Good Things I Wish You by A. Manette Ansay

So I’ve long been fascinated by the relationship between Clara Schumann and Johannes Brahms (due to Personal Issues,) but my greatest takeaway from this novel is, in the end, who can explain these things? I’m not sure if that was A. Manette Ansay’s point (and if it was, I completely missed it) but I felt afterwards that it’s really none of our business if their obvious affection for one another ever turned into a physical affair. Because how does it affect us? How is their privacy less important than our prurient (as let’s face it, there’s no way one can label it as high-minded) interest? Every love story, like every family, happy or otherwise, is unique and dynamic and understandable really only to the people involved, though if we’re lucky, one of them is gifted enough to translate it for us. But again, what is the point of speculation, particularly in this case? They were best friends for decades, passionately attached to one another. Need we know more? This is a serious question: please chime in if you have an opinion.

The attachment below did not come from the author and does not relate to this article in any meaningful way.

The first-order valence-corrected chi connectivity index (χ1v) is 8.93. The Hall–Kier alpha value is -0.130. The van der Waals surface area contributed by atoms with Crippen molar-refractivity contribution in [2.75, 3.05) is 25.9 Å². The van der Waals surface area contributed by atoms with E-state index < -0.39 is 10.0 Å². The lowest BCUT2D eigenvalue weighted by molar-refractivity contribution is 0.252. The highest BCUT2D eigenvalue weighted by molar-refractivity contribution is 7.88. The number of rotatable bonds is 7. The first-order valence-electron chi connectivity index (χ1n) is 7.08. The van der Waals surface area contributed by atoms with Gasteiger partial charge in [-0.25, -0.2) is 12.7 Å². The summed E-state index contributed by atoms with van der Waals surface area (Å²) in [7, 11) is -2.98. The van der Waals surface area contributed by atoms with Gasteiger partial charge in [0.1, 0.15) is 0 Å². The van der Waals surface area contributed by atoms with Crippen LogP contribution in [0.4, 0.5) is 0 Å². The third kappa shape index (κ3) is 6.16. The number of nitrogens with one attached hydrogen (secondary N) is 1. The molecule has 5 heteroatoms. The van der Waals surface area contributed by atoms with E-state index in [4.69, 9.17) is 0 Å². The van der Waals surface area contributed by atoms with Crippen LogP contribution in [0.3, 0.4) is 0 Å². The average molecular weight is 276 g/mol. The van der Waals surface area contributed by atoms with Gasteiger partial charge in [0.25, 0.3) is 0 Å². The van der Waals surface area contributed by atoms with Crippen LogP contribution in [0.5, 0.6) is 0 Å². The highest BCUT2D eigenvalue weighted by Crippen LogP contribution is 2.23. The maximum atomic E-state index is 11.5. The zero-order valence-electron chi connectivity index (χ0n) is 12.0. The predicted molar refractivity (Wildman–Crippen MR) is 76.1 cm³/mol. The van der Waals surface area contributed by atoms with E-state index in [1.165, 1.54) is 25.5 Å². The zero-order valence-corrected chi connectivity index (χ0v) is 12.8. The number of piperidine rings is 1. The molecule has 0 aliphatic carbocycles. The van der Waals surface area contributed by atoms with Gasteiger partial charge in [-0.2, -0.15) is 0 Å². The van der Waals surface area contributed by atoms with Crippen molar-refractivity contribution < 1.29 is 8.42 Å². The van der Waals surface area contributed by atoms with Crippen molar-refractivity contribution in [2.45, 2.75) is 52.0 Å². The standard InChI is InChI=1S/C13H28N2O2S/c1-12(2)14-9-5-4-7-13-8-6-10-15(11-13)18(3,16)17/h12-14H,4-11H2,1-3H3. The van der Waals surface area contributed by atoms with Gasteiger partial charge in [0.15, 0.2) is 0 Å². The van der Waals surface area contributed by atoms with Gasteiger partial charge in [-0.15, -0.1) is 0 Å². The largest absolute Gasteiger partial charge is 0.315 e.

As to the book itself, I found the fictionalization of Clara and Johannes far more convincing, and engrossing, than the modern half. Which I found odd, given the first-person narrative of the latter. It’s hard to be sympathetic to Jeanette’s self-sabotage, or to fathom Hart’s unreliably clinical attitude to their relationship, harder still to understand the necessity of using them to frame the narrative at all. Their story felt like filler in an already slight book. But I’m glad I read it, if only to lay to rest my own curiosity regarding Clara and Johannes with a firm “yep, none of my business.” Perhaps there’s a dash of transference there, but this exhaustive study of their relationship quite cured me of my need to know more.

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